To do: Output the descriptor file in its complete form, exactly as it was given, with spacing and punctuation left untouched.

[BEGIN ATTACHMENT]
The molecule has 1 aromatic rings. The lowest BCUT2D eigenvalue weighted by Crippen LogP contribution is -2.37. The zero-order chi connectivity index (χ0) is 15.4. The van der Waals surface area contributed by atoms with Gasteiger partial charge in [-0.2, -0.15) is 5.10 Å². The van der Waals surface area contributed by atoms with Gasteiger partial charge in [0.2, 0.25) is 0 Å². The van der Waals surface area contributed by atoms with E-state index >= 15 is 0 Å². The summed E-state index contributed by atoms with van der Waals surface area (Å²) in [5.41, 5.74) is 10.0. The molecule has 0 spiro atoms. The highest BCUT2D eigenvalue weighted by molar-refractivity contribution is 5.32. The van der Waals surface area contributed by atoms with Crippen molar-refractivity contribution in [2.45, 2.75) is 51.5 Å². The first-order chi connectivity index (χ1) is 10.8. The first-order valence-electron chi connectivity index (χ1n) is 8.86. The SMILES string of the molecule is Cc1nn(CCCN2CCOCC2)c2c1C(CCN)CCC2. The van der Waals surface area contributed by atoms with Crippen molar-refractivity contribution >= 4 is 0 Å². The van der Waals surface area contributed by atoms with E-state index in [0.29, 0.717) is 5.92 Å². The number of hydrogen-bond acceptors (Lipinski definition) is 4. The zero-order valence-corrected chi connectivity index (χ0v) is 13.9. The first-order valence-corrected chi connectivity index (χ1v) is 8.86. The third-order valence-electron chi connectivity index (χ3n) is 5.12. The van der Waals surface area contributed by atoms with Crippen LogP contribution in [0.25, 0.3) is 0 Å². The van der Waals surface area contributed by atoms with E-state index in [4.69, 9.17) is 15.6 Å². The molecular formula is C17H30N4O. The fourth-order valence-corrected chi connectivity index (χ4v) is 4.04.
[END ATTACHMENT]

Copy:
The molecule has 1 aromatic rings. The lowest BCUT2D eigenvalue weighted by Crippen LogP contribution is -2.37. The zero-order chi connectivity index (χ0) is 15.4. The van der Waals surface area contributed by atoms with Gasteiger partial charge in [-0.2, -0.15) is 5.10 Å². The van der Waals surface area contributed by atoms with Gasteiger partial charge in [0.2, 0.25) is 0 Å². The van der Waals surface area contributed by atoms with E-state index >= 15 is 0 Å². The summed E-state index contributed by atoms with van der Waals surface area (Å²) in [5.41, 5.74) is 10.0. The molecule has 0 spiro atoms. The highest BCUT2D eigenvalue weighted by molar-refractivity contribution is 5.32. The van der Waals surface area contributed by atoms with Crippen molar-refractivity contribution in [2.45, 2.75) is 51.5 Å². The first-order chi connectivity index (χ1) is 10.8. The first-order valence-electron chi connectivity index (χ1n) is 8.86. The SMILES string of the molecule is Cc1nn(CCCN2CCOCC2)c2c1C(CCN)CCC2. The van der Waals surface area contributed by atoms with Crippen molar-refractivity contribution >= 4 is 0 Å². The van der Waals surface area contributed by atoms with E-state index in [0.29, 0.717) is 5.92 Å². The number of hydrogen-bond acceptors (Lipinski definition) is 4. The zero-order valence-corrected chi connectivity index (χ0v) is 13.9. The first-order valence-corrected chi connectivity index (χ1v) is 8.86. The third-order valence-electron chi connectivity index (χ3n) is 5.12. The van der Waals surface area contributed by atoms with Crippen LogP contribution in [0.25, 0.3) is 0 Å². The van der Waals surface area contributed by atoms with E-state index in [4.69, 9.17) is 15.6 Å². The molecular formula is C17H30N4O. The fourth-order valence-corrected chi connectivity index (χ4v) is 4.04.